let gameHighlight;
    if (data.sports_results.game_spotlight) {
      // handle game highlight and append to the result
      gameHighlight = await convertToStandardSerpAPIResults(
        data.sports_results.game_spotlight,
        true
      );
      fixtures.unshift(gameHighlight);
    } else if (customDateFormats.includes(firstMatchDate)) {
      const firstMatch = fixtures[0];
      fixtures[0] = await convertToStandardSerpAPIResults(firstMatch, false);
    }

    const convertedData = await serpApiToRedis(fixtures);
    await Redis.set(RedisTerms.keyName, JSON.stringify(convertedData), defaultTTLInSeconds);
  }

  await Redis.close();
}

The fetchAndSet function always gets called when the job starts. It first creates a connection to Redis and checks if the key is already set or not. If it is set already and the key TTL is more than a certain duration, it'll skip the remaining process and exists early.

If the key is set but the duration is still lower than the threshold, it'll go through the following process: get the data from SerpApi, then check if there's a game highlight. If there's, it converts the data into a "standardized" format and then put that into the beginning of data.

Otherwise, it'll go to the normal process where the data will be converted into the standard SerpApi result defined in this codebase. Finally, it'll convert the data into Redis interface and set the key-value accordingly.

Match reader

The purpose of this file is to read data from Redis storage and call the publisher to publish a message to certain event that the subscriber will listen to.

async function getMatchesAndPublish(): Promise<void> {
  await Redis.init();
  const matches = JSON.parse(await Redis.get(RedisTerms.keyName));
  const now = new Date();
  const upcomingMatch = new Date(matches[0].date_time);

  const diffInHours = await calculateDateDiffsInHours(now, upcomingMatch);

  console.log(`diffInHours is : ${diffInHours}`);

  if (diffInHours <= Time.hoursInADay) {
    const msg: IBody = {
      message: matches[0],
      hours_to_match: diffInHours
    };
    await publishMessage({
      channel: RedisTerms.topicName,
      message: JSON.stringify(msg)
    });

    // remove the entry from the key if only difference is 1 hour
    if (diffInHours === 1) {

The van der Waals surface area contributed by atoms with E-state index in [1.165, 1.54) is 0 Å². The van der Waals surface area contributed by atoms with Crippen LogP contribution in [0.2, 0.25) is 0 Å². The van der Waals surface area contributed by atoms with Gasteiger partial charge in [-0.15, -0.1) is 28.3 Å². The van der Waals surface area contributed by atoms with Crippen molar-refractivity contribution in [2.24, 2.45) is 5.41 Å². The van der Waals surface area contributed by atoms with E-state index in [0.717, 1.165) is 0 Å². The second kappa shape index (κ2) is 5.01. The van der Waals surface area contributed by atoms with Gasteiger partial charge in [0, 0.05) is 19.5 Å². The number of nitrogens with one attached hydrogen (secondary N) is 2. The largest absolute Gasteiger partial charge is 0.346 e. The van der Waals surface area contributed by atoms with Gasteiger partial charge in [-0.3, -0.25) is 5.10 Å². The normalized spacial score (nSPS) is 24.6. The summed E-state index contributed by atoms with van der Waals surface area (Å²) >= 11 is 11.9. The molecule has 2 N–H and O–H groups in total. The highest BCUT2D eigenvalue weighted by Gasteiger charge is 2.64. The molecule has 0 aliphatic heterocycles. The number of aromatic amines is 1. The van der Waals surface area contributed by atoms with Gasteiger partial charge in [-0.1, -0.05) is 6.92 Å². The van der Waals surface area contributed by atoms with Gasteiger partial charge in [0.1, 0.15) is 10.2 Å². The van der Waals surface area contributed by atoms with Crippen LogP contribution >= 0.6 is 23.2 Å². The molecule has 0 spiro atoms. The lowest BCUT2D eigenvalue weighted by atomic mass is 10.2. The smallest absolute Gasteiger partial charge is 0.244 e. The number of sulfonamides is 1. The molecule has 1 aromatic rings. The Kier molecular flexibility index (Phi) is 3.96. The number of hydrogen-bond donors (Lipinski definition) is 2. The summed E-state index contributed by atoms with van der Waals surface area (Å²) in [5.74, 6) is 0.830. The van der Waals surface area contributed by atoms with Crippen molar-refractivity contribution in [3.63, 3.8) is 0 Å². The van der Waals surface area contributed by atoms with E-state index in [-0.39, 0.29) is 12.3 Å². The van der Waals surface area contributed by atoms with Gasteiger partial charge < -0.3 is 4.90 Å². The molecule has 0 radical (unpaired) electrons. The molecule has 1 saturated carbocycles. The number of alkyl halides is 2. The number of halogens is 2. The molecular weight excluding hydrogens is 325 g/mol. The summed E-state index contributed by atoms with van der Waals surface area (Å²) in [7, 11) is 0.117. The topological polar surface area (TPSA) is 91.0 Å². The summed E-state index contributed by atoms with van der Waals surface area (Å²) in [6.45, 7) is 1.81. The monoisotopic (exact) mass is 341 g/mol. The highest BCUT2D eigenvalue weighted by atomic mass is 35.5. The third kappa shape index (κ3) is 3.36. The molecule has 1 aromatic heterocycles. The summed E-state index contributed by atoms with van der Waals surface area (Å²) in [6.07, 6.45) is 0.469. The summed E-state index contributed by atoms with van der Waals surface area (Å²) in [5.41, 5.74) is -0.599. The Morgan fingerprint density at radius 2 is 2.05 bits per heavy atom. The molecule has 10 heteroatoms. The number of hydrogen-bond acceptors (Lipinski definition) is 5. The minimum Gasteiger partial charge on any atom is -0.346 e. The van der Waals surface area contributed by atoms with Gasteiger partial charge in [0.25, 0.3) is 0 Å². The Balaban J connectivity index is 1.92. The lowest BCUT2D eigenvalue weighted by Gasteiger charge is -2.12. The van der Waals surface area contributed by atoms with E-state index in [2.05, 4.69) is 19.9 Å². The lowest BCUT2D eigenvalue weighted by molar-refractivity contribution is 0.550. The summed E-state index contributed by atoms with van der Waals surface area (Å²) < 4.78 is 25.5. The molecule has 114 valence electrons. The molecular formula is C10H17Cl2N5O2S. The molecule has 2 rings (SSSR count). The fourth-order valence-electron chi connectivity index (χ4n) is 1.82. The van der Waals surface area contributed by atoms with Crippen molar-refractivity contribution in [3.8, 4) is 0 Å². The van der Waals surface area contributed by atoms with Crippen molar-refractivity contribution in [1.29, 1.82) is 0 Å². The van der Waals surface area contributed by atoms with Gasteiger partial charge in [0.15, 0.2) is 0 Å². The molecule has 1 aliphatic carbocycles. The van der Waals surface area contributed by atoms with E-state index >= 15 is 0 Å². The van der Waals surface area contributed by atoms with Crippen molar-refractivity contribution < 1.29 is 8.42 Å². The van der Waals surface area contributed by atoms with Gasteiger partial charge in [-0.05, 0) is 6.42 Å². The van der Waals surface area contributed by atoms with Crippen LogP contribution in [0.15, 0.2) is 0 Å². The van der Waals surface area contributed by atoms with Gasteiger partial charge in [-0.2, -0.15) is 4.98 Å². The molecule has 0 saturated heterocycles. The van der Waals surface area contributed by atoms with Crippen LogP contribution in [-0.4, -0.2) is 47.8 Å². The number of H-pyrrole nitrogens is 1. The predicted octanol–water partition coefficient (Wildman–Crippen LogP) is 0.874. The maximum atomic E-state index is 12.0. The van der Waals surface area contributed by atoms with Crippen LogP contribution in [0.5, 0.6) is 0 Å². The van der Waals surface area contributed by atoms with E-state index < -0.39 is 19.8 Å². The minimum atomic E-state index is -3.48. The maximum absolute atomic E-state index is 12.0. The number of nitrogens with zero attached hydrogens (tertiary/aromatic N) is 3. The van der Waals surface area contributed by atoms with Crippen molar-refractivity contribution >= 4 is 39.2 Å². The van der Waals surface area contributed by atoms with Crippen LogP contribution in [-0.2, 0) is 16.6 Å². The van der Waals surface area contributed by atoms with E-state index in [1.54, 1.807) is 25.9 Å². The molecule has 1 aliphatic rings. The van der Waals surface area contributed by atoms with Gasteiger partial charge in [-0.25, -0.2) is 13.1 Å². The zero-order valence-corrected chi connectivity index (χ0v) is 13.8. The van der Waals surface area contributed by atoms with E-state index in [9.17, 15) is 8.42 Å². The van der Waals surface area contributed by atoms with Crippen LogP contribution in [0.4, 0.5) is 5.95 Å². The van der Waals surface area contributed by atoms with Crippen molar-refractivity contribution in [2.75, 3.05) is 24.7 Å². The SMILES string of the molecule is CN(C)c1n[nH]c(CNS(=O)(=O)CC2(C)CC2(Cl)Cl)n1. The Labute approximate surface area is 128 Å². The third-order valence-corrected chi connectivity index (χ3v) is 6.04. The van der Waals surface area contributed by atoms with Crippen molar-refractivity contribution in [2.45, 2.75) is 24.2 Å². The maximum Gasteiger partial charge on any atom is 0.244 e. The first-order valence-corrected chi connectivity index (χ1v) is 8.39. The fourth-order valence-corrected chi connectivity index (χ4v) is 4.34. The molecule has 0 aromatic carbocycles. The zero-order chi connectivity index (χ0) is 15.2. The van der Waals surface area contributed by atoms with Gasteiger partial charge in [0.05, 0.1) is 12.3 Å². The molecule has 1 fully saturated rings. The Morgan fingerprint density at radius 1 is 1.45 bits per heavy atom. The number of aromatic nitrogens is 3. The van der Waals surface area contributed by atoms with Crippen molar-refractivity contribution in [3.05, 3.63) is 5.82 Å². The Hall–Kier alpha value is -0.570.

matches.shift();
      const currentTTL = await Redis.getTTL(RedisTerms.keyName);

      await Redis.set(RedisTerms.keyName, JSON.stringify(matches), currentTTL);
    }
  }
}

Similarly to match-fetcher.ts, it will first initiate a connection to Redis. Then it gets the data and checks if the first element of that data reaches a certain threshold. If it is, then it'll publish the message.

It will then check again if the difference is 1 hour. If it is, it'll remove that particular data and set the key-value to Redis with the latest data so it won't get processed again the next time the job runs.

Subscriber

The main block function of subscriber.ts is this:

async function subscribeMessage(channel: string): Promise<void> {
  try {
    const redisClient = new Redis(REDIS_URL);
    redisClient.subscribe(channel);
    redisClient.on("message", async (channel, message) => {
      const cleansed = JSON.parse(message);
      if (shouldSendReminder(cleansed.hours_to_match)) {
        await sendTweet(cleansed);
      }
    });
  } catch (e) {
    console.log(`an error occured when subscribing message to ${channel} `, e);
  }
}

That function will create a Redis connection and call another function which is shouldSendReminder:

function shouldSendReminder(reminder_time: number): boolean {
  if (remindInNHours.includes(reminder_time)) {
    return true;
  }
  return false;
}

That will determine whether a given event needs to get processed for a tweet purpose. If it is, finally it'll call this function:

async function sendTweet(tweetContent: ITweet): Promise<void> {
  const matchSchedule = new Date(tweetContent.message.date_time);
  const contentToTransform = {
    hours_to_match: tweetContent.hours_to_match,
    stadium: tweetContent.message.stadium,
    participants: tweetContent.message.participants,
    tournament: tweetContent.message.tournament,
    date_time:
      ENVIRONMENT === "production"
        ? await addHours(Time.UTCToLocalTimezone, matchSchedule)
        : matchSchedule
  };
  const transformedTweetContent = await transformToTweetableContent(contentToTransform);
  const tweetMsg = {
    text: transformedTweetContent
  };
  await httpController.post(tweetMsg);
}

The above function will transform the data into tweet-ready format and eventually call twitter's API to send a tweet.

Output

Below is the example of the tweet that is produced by this app:

twitter-bot-output

Previously the tweet was very simple. It had no information about the stadium and competition. But SerpApi team has responded very well to my inquiry to provide such information for both game results and game highlights. So I really appreciate their response for that matter ๐Ÿ‘ ๐Ÿ‘